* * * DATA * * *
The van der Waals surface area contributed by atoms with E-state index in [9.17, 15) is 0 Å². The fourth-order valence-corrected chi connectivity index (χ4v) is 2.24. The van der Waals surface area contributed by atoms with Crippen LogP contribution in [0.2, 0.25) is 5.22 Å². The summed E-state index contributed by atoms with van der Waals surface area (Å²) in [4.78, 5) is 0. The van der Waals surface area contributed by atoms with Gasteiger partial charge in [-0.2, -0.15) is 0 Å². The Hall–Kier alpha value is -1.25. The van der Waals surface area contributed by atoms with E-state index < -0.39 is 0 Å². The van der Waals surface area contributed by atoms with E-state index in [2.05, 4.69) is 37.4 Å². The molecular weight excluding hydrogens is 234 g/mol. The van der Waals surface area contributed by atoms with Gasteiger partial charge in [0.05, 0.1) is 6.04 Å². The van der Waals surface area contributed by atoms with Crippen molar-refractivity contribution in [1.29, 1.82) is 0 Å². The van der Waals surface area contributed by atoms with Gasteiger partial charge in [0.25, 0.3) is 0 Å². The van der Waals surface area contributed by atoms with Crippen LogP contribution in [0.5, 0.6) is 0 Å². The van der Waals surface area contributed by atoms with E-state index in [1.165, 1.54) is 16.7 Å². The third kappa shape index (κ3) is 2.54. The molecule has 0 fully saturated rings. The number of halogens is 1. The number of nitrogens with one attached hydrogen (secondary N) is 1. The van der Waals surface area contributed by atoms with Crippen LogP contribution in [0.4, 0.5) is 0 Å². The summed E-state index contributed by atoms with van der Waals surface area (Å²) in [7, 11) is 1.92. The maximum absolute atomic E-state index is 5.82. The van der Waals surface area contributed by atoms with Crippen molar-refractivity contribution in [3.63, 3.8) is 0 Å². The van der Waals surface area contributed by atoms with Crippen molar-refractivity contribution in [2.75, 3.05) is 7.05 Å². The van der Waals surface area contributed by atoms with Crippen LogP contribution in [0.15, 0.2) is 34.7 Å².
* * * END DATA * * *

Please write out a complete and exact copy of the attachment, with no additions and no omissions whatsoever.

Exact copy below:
The van der Waals surface area contributed by atoms with E-state index in [9.17, 15) is 0 Å². The fourth-order valence-corrected chi connectivity index (χ4v) is 2.24. The van der Waals surface area contributed by atoms with Crippen LogP contribution in [0.2, 0.25) is 5.22 Å². The summed E-state index contributed by atoms with van der Waals surface area (Å²) in [4.78, 5) is 0. The van der Waals surface area contributed by atoms with Gasteiger partial charge in [-0.2, -0.15) is 0 Å². The Hall–Kier alpha value is -1.25. The van der Waals surface area contributed by atoms with E-state index < -0.39 is 0 Å². The van der Waals surface area contributed by atoms with E-state index in [2.05, 4.69) is 37.4 Å². The molecular weight excluding hydrogens is 234 g/mol. The van der Waals surface area contributed by atoms with Gasteiger partial charge in [0.05, 0.1) is 6.04 Å². The van der Waals surface area contributed by atoms with Crippen molar-refractivity contribution in [1.29, 1.82) is 0 Å². The van der Waals surface area contributed by atoms with Gasteiger partial charge in [0.25, 0.3) is 0 Å². The van der Waals surface area contributed by atoms with Crippen LogP contribution in [0.5, 0.6) is 0 Å². The van der Waals surface area contributed by atoms with E-state index in [1.165, 1.54) is 16.7 Å². The third kappa shape index (κ3) is 2.54. The molecule has 0 fully saturated rings. The number of halogens is 1. The number of nitrogens with one attached hydrogen (secondary N) is 1. The van der Waals surface area contributed by atoms with Crippen LogP contribution in [0.4, 0.5) is 0 Å². The summed E-state index contributed by atoms with van der Waals surface area (Å²) in [7, 11) is 1.92. The maximum absolute atomic E-state index is 5.82. The van der Waals surface area contributed by atoms with Crippen molar-refractivity contribution in [3.63, 3.8) is 0 Å². The van der Waals surface area contributed by atoms with Crippen molar-refractivity contribution in [2.75, 3.05) is 7.05 Å². The van der Waals surface area contributed by atoms with Crippen LogP contribution in [0.15, 0.2) is 34.7 Å².